Open Lighthouses

Seven Prince Edward Island historic Lighthouses are open to visitors during the summer months. These heritage lighthouses were divested to community groups by the Canadian Government. The majority of these are still working navigational lights; the lights themselves, are owned and maintained by the Canadian Coast Guard.

These lighthouses, now owned and operated by local non-profit groups, have volunteer Boards which oversee the operations of their individual lighthouses. The entrance fees they charge all go toward the restoration and maintenance of the lighthouse and property.

Open lighthouses offer such amenities as washrooms, picnic facilities, museums and gift shops which sell local crafts and souvenirs. All the public lighthouse have road access and parking areas.

Panmure Island Lighthouse


Panmure Head Lighthouse or Panmure Island Lighthouse - Margaret Coleman writer of Architectural History Branch in FHBRO Building Report 90-261 stated:

"The Panmure Island Lighthouse is particularly attractive because of its good proportions, corbelled cornice, brackets beneath the lantern deck and pedimented caps over the door and windows."

This white, octagonal tower is 58' high from the base to the vane. It is clad in cedar shingles and sits on a masonry foundation.

The trim on the windows and doors as well as other decorative elements were painted red in the 1990s. This matched the red lantern and its metal cables and railing. The metal grips on the roof of the lantern were used when painting or doing other maintenance work. The lantern has glass on all but two panels. There are white maple leaves painted on the red panels.

The Panmure Island Lighthouse three-acre property is at the north end of a picturesque sandy beach that runs along the isthmus to the island.

Driving Directions:

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Points East Coastal Drive - From Route 4 on the eastern shore of Prince Edward Island, turn east onto Route 17 (Main Street in Montague or Point Pleasant Road in Murray River) and drive for 18.2 km (11.4 miles).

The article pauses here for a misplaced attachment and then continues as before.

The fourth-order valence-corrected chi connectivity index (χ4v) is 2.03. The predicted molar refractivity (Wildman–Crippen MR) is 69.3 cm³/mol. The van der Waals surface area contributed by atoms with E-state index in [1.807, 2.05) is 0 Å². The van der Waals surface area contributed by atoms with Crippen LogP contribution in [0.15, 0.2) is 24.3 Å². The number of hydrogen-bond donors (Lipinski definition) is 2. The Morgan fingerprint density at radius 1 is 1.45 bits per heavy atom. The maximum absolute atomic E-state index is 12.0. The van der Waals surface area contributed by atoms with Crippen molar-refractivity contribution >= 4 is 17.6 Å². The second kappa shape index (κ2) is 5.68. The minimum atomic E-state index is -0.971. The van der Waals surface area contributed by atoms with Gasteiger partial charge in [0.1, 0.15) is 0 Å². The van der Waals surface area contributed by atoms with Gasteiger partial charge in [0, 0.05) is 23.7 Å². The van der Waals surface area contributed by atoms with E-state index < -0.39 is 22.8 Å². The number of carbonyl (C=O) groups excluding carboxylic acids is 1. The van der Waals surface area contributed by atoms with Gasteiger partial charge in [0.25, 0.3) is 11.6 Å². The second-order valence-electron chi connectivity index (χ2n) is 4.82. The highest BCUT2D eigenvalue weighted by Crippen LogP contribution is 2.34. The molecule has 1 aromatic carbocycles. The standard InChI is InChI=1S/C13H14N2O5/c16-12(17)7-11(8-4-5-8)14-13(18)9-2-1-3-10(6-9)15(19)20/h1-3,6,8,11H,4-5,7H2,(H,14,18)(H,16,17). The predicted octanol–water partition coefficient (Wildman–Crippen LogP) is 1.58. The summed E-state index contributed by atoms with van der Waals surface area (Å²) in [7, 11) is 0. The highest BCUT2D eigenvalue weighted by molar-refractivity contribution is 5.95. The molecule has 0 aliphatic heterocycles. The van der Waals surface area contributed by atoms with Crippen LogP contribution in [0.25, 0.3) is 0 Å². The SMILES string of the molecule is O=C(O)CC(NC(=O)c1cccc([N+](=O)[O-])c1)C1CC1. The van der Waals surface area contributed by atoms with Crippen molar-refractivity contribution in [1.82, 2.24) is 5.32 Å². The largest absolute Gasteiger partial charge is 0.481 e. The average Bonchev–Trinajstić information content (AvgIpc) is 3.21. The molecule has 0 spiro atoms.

At that point, turn north on Panmure Island Road (Route 347) and drive across the causeway to the island. The Panmure Island Lighthouse is located down the second road to your right (Lighthouse Road) as you arrive on the Island.

The tower is open daily in July and August, and part-time or by request in June and September.

GPS Coordinates: 46 08 39.2 N 62 27 59.7 W

Technical Data
  • Status: Active - Open
  • FHBRO Number: 90-261
  • LOL number: 953
  • Date Built: 1853
  • Electrification and De-staffing Dates: Electrification - 1958. De-Staffing - March of 1985.
  • Nominal Range: 19 NAUTICAL MILES
  • Focal Height: 25.0m, 82'
  • Light: White flash
  • Flash Pattern: Flash 4s Eclipse 4s
  • Tower height: 18.6m, 61'
Historic Data

" On April 25th, 1836 records show that 175 vessels were anchored in Cardigan Bay to weather a storm. The 'Battle of Islands' began to choose the proper location for a key lighthouse. Panmure was the island of choice, not Boughton."

~ taken from the PEI Lighthouse Society brochure.

In 1853 Archibald Mac Donald sold one acre and access to the lighthouse for 20 pounds.

The Panmure Island Lighthouse was the first wooden lighthouse built on Prince Edward Island. It was built in the octagonal heavy timber frame style which was typical of the pre-Confederation (Colonial) lighthouses on PEI.

Many of the carpenters had gained their skills as shipbuilders and they incorporated a number of shipbuilding techniques in the lighthouse. The heavy timber frame was constructed using trunnels (treenails) as well as metal bolts.